In which Mike rambles on about Superman to no good effect.

§ September 7th, 2004 § Filed under superman, Uncategorized Comments Off on In which Mike rambles on about Superman to no good effect.

So a few days ago I was listening to a Los Angeles radio talk-show trio who, between talking about stories they say they got out of the newspaper but really just stole from Fark, made a brief mention of the forever-forthcoming new Superman movie. One of the trio said something to the effect of “why are they doing another Superman movie? Haven’t they done enough movies and TV shows about him?”

Honestly, I had trouble disagreeing with him. Will filmmakers have something new to say about Superman this time around, or will it be just another special effects extravaganza, with more budget than sense? We’ve already seen the straight-foward adventure angle (the movie serials and the George Reeves TV show), the focus on “realistic” effects (the Christopher Reeve movies…at least at first), and the romantic angle (The Adventures of Lois and Clark…not a bad show, for at least the first season). Supes’ younger years have been pretty well covered as well, with the Superboy show from the late ’80s/early ’90s, and of course the current incarnation of Smallville.*

So, if that fella on the radio show is any indication, there may be a percentage of the movie-going audience who’s not going to be terribly interested in seeing yet another Superman film, unless they have some kind of new take we haven’t already seen. (Personally, as I’ve stated before, I think they should just wait for Smallville to run its course, then do a Superman movie with the same cast. It’ll never happen, but it would be nice.)

And that got me to thinking about a somewhat-related topic…when’s the last time anything interesting has been done with Superman in the comics? Now I’m not talking about the Elseworlds or graphic novels or such. I’m talking about the actual (Adventures of) Superman and Action comic series, the ones that have been published continuously since the 1930s, plus the newer Superman series that began in ’86…the series that are published pretty much solely to perpetuate the trademark shepherd along the legend of the Superman character. By “interesting,” I don’t mean temporary costume changes (like the electric Superman), or storylines (like Supes’ “death” and return). I mean significant, permanent changes to the character or to the dynamics of relationships within the books.

The most recent change is probably the marraige of Lois Lane and Clark Kent, putting to an end the quintessential comics love triangle. Prior to that was Clark telling Lois that he was indeed Superman, putting an end to one of the primary Superman plot-movers from the last half-century. Before that were what are turning out to be the only two major surviving changes made by John Byrne during his ’80s revamp – the removal of Superboy from the Superman story, and the survival of Ma and Pa Kent into Clark’s adulthood. Before that was the decision to make Clark Kent a TV reporter (which he was though most of the 70s into the mid-80s), and before that…the addition of another super-powered Kryptonian (Supergirl), maybe? The addition of his life as Superboy?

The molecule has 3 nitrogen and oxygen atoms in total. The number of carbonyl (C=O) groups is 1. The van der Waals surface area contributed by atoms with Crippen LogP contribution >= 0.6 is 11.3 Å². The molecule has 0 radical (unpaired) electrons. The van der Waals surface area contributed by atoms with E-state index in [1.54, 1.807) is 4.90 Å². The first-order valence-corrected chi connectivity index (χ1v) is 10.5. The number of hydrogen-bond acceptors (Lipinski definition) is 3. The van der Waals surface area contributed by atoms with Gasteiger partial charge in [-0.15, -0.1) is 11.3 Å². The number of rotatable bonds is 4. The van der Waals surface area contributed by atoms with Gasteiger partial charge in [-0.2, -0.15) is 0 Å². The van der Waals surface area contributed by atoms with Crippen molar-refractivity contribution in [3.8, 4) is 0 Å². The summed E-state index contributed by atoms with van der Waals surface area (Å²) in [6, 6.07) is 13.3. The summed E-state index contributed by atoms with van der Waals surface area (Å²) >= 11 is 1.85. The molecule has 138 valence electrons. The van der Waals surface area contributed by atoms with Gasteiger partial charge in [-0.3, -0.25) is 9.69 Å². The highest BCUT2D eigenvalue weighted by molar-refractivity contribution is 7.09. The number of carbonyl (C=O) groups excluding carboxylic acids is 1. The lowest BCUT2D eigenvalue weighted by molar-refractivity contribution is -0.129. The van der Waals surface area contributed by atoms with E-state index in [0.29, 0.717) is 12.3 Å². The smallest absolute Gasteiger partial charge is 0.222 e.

And what will be the next big change? The seemingly-obvious one would be the addition of a super-baby for the happy couple, but that may bend the Superman formula to the point of breaking (and wouldn’t bode well for Lois, as anyone who’s read this essay could tell you). More likely we’ll get another company-wide revamping of the superhero characters, resulting in a “back to square one” continuity for the Superman cast. Or, less drastically but still tragic, the loss of one or both of Superman’s adoptive parents.

In case you couldn’t tell, I don’t really have much of a point to all this, beyond considering what changes could be made to Superman without interfering with the character’s current raison d’etre: merchandising and other mass media tie-ins.

* This brief list doesn’t include the cartoons, or the pilots for the Superboy and Superpup shows (from 1961 and 1958, respectively). And, as bizarre-looking as that Superpup show may be, having seen it I can say that it was perfectly acceptable children’s entertainment. A little…weird, perhaps, but kids can use a little more weirdness in their lives.

Comments are closed.